In my last pastoral letter, I pointed out the fallacy of benchmarking our self-worth and identity against our achievements. The truth is, one day, we will all grow old, with the imminent possibility of losing our job or our mobility. Therefore, relying on “my achievements” to answer the question “Who am I?” will certainly throw us into a deep abyss.
Another possible response to the question “Who am I?” is “My reputation”. In the eyes of others, who am I? Am I someone who is able or incapable? Am I a person who is friendly or unapproachable? Am I one who is praised as a role model of a good husband (or a good wife), or am I considered as one who does not care for my family? If our focus is on getting in people’s good books, then we are elated when we hear words of affirmation and praise. Conversely, when others criticise or challenge us, or talk behind our backs, it would certainly make us feel distressed. A renowned speaker once said that it takes one criticism in the sea of praises from his audience to leave him feeling devastated. The reality is, given our sinful and imperfect nature (Ecclesiastes 7:20; Romans 3:10-12), we are bound to offend others; and we cannot make everybody love and accept us unconditionally.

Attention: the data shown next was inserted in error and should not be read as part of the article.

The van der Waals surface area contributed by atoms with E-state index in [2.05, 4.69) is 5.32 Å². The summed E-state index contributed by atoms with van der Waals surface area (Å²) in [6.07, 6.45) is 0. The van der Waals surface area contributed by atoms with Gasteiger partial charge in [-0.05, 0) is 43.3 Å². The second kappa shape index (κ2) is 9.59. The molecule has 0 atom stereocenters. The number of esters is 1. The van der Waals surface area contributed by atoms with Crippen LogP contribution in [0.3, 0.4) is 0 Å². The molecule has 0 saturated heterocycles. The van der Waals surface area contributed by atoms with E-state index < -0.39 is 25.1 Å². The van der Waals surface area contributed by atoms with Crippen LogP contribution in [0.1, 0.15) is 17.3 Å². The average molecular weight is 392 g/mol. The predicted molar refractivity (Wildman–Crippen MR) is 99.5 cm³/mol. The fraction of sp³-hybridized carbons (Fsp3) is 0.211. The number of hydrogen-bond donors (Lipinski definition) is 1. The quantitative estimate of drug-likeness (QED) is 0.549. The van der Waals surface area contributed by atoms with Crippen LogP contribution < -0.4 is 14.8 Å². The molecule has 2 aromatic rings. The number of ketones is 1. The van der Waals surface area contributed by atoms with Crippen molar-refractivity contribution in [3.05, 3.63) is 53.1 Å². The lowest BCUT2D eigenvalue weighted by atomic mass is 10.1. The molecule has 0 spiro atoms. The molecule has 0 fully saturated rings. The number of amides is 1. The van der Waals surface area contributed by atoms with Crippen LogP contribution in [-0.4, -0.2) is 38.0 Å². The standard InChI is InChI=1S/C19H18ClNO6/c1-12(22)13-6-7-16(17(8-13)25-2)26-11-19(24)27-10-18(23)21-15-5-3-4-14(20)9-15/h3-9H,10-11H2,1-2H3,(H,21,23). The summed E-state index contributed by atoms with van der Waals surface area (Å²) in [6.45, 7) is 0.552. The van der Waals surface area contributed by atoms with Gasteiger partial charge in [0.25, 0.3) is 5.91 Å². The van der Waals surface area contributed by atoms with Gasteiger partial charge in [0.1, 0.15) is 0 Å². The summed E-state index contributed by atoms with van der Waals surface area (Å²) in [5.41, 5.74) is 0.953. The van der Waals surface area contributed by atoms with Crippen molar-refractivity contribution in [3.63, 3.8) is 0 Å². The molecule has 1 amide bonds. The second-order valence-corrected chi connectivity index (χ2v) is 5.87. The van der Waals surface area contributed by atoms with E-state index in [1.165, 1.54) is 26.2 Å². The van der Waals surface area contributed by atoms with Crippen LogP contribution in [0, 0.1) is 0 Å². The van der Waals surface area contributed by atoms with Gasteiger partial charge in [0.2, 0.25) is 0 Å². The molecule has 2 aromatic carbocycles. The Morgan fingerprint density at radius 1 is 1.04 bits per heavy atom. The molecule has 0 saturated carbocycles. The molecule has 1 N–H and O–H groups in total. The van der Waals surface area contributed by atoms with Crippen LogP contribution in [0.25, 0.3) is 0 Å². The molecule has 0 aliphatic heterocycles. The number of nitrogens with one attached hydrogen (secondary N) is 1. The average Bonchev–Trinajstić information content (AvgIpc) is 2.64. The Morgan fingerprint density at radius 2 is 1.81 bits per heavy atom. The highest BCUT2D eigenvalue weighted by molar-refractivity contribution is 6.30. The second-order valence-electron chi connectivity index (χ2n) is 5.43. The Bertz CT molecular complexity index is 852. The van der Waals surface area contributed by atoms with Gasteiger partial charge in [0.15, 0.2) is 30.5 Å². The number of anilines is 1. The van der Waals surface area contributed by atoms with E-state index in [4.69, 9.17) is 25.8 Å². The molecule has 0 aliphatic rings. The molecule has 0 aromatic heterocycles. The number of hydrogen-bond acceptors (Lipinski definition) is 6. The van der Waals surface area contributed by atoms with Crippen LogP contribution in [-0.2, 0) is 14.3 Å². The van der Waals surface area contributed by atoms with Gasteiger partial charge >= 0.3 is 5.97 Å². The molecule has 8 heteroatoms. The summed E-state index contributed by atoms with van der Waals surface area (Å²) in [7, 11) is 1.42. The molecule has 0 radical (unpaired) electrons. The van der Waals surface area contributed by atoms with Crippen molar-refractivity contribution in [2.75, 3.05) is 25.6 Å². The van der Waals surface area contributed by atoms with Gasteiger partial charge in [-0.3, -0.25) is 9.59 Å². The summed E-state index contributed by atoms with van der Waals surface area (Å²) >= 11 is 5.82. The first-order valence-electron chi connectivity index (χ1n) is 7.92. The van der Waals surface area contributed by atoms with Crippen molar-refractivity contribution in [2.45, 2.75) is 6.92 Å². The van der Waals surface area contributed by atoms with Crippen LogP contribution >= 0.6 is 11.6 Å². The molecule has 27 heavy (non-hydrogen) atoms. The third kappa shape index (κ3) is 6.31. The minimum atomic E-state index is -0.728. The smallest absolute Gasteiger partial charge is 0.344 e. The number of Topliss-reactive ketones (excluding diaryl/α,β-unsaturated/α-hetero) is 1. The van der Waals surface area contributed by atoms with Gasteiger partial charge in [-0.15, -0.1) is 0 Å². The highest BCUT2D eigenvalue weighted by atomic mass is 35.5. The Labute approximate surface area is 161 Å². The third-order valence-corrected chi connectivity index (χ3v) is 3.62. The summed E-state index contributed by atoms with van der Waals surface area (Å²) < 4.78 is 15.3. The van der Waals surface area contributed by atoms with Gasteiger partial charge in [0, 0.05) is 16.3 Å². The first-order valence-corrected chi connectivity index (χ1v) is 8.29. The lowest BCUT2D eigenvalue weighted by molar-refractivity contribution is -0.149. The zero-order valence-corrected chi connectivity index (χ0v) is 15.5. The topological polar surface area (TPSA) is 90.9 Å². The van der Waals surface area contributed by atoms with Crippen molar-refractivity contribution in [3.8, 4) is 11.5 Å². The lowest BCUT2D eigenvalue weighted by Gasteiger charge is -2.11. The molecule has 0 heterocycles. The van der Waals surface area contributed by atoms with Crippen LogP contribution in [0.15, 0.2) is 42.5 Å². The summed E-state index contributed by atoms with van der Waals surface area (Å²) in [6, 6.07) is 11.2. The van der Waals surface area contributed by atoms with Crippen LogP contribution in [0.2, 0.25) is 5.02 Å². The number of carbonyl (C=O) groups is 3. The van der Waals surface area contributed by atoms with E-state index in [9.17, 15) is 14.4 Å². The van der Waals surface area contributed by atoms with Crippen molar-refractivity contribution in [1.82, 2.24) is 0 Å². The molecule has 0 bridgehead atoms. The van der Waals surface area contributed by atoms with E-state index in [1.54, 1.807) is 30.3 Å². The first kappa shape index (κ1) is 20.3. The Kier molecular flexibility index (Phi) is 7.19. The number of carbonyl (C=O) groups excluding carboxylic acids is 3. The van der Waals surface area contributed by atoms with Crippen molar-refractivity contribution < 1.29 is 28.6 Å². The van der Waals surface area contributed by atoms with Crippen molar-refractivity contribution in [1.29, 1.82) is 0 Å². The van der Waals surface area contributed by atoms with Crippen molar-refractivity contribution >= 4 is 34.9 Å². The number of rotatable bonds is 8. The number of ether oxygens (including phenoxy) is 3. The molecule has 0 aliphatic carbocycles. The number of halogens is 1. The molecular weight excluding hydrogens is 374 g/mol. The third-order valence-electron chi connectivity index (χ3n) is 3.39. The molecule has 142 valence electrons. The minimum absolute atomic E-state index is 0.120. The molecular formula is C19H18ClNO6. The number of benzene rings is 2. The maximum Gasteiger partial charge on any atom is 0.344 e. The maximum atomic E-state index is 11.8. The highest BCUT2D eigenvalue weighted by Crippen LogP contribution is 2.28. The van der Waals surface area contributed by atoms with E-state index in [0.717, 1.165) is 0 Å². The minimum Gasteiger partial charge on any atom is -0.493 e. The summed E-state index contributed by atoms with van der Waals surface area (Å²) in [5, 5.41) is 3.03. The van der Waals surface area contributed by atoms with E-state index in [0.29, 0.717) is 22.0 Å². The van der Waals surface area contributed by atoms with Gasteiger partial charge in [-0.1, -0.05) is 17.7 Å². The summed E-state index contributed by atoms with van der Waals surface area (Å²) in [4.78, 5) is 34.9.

The third common response is “My possessions”. What are my tangible or intangible possessions? Many would place importance on wealth and the number of houses, cars, children etc. Others may view social status, family background, academic qualification, outward appearance etc. as crucial. When we build our identity on “possessions”, we might feel a certain sense of satisfaction; but in the end, one or more of our possessions will be lost because of changes in circumstances or death, as described in the Book of Ecclesiastes (Ecclesiastes 3:1-8).
Would you feel contentment and have inner peace when your identity and value are based on others’ acceptance of you or your possessions? Brothers and sisters, who are you really?